When the Smart Flash Cache was introduced in Exadata, it was caching reads only. So there were only read “optimization” statistics like cell flash cache read hits and physical read requests/bytes optimized in V$SESSTAT and V$SYSSTAT (the former accounted for the read IO requests that got its data from the flash (more...)
This post also applies to non-Exadata systems as hard drives work the same way in other storage arrays too – just the commands you would use for extracting the disk-level metrics would be different.
I just noticed that one of our Exadatas had a disk put into “predictive failure” mode (more...)
Recently we noticed that imageinfo was displaying the following information at a customers site. Imageinfo was not displaying data i suspected, so a quick little blogpost about what was going on there.
[root@dm01db01 ~]# dcli -g /opt/oracle.SupportTools/onecommand/dbs_group -l root "imageinfo | grep 'Image version'" dm01db01: Image version: 11.2. (more...)
This post applies both to non-Exadata and Exadata systems.
Before Oracle 11.2 came out, it was true to say that Oracle Parallel Execution slaves always do direct path reads (bypassing buffer cache) when doing full segment scans. This should not be taken simplistically though. Even when you were doing (more...)
Prior to storage server software version 22.214.171.124.0 (associated with Exadata X3), Exadata Smart Flash Cache was a “write-through” cache, meaning that write operations are applied both to the cache and to the underlying disk devices, but are not signalled as complete until the IO to the (more...)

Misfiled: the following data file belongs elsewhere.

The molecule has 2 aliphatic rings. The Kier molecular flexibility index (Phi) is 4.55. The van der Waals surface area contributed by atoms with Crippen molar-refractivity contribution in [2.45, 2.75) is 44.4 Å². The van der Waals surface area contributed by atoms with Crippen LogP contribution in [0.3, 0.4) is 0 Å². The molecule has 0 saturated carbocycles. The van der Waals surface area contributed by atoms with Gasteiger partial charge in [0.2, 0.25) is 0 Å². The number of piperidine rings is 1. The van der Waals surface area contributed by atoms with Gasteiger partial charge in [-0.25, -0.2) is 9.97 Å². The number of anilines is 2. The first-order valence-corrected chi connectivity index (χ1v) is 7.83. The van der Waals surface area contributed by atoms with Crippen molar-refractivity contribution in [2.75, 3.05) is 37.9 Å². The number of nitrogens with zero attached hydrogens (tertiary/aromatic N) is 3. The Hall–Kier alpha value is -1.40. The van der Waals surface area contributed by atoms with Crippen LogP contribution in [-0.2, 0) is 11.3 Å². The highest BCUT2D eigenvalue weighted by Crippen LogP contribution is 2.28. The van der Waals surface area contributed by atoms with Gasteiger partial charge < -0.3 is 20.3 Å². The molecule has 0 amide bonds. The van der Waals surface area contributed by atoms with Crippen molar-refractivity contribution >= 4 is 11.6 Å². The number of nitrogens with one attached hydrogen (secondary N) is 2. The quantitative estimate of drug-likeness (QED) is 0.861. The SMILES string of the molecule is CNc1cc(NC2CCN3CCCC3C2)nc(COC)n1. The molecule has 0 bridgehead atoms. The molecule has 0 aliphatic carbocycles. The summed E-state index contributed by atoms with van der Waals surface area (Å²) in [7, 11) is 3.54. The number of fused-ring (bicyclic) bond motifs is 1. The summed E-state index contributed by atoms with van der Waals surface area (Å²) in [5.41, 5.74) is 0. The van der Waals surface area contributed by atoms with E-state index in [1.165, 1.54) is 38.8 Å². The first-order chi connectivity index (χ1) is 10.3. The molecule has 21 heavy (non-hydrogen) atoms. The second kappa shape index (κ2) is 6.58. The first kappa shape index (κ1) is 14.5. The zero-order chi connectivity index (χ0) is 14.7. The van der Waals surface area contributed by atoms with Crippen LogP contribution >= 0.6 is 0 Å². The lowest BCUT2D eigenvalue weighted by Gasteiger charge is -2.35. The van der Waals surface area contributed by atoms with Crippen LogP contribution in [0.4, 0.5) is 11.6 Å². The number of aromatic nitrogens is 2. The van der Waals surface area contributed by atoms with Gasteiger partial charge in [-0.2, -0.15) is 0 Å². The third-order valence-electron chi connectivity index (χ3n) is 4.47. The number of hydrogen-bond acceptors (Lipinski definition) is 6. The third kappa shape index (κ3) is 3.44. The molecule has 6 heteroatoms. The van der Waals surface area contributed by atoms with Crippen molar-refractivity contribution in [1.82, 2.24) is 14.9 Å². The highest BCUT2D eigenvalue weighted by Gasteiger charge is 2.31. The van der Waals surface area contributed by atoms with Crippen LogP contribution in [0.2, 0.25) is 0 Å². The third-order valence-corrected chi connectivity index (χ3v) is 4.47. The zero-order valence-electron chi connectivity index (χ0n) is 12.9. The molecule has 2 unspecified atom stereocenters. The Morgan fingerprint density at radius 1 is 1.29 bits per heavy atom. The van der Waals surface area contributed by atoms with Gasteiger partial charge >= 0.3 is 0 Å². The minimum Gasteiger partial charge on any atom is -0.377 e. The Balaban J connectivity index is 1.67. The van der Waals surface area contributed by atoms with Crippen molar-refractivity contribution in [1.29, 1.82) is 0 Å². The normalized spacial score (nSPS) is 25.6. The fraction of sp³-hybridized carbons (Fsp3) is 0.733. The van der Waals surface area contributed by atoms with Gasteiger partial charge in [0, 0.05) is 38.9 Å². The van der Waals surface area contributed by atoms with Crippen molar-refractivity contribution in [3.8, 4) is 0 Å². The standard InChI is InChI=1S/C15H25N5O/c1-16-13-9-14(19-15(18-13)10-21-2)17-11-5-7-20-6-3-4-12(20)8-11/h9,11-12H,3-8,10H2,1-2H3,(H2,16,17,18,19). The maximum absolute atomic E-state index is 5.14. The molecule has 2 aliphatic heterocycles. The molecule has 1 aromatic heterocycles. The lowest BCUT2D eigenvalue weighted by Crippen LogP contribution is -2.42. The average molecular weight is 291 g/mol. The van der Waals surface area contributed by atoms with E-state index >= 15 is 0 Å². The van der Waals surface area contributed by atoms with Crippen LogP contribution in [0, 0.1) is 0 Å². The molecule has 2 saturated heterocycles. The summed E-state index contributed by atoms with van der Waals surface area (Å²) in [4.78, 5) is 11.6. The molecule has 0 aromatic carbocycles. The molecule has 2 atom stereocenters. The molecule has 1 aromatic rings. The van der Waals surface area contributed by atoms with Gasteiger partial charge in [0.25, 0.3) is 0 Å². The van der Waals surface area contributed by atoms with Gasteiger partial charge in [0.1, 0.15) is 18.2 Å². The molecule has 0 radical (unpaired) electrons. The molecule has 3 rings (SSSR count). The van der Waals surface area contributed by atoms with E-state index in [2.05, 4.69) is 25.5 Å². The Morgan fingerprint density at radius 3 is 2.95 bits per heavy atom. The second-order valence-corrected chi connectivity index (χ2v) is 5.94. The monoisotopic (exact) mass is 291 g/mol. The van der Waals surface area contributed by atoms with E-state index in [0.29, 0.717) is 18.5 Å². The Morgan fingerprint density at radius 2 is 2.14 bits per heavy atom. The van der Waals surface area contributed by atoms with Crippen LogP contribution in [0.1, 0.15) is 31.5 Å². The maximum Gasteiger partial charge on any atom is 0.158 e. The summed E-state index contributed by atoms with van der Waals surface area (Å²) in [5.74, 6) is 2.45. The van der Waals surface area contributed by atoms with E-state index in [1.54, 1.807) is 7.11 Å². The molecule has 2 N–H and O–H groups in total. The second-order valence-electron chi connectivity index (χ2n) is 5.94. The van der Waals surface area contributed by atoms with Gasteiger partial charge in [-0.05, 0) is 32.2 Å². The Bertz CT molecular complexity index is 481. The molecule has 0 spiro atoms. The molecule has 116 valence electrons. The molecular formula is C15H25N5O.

Relational DBMS used to be fairly straightforward product suites, which boiled down to:
- A big SQL interpreter.
- A bunch of administrative and operational tools.
- Some very optional add-ons, often including an application development tool.
Now, however, most RDBMS are sold as part of something bigger.
- Oracle has hugely thickened its (more...)
This is the fourth post on a serie of postings on how to get measurements out of the cell server, which is the storage layer of the Oracle Exadata database machine. Up until now, I have looked at the measurement of the kind of IOs Exadata receives, the latencies (more...)
With cellcli you can run the calibrate command, this will measure the performance of your harddisks and flashcards. It will eventually report to you the throughput and amount of IOPS that was measured during the calibrate, it will also report to you which luns are not performing up to par.
As part of my Cloud Control journey I encountered a strange problem where I got the following error for few Exadata Storage Server (cell) targets:
Metric evaluation error start - oracle.sysman.emSDK.agent.fetchlet.exception.FetchletException: em_error=Failed to execute_exadata_response.pl ssh -q -o ConnectTimeout=60 -o BatchMode=yes -o StrictHostKeyChecking=no -o (more...)
Exadata is about doing IO. I think if there’s one thing people know about Exadata, that’s it. Exadata brings (part of the) processing potentially closer to the storage media, which will be rotating disks for most (Exadata) users, and optionally can be flash.
But with Exadata, you either do normal (more...)
When you are administering an Exadata or more Exadata’s, you probably have multiple databases running on different database or “computing” nodes. In order to understand what kind of IO you are doing, you can look inside the statistics of your database, and look in the data dictionary what that instance (more...)
Exadata gets its performance by letting the storage (the exadata storage server) participate in query processing, which means part of the processing is done as close as possible to where the data is stored. The participation of the storage server in query processing means that a storage grid can massively (more...)
- eine scalar subquery in der WHERE clause hat die Form: WHERE ... = (more...)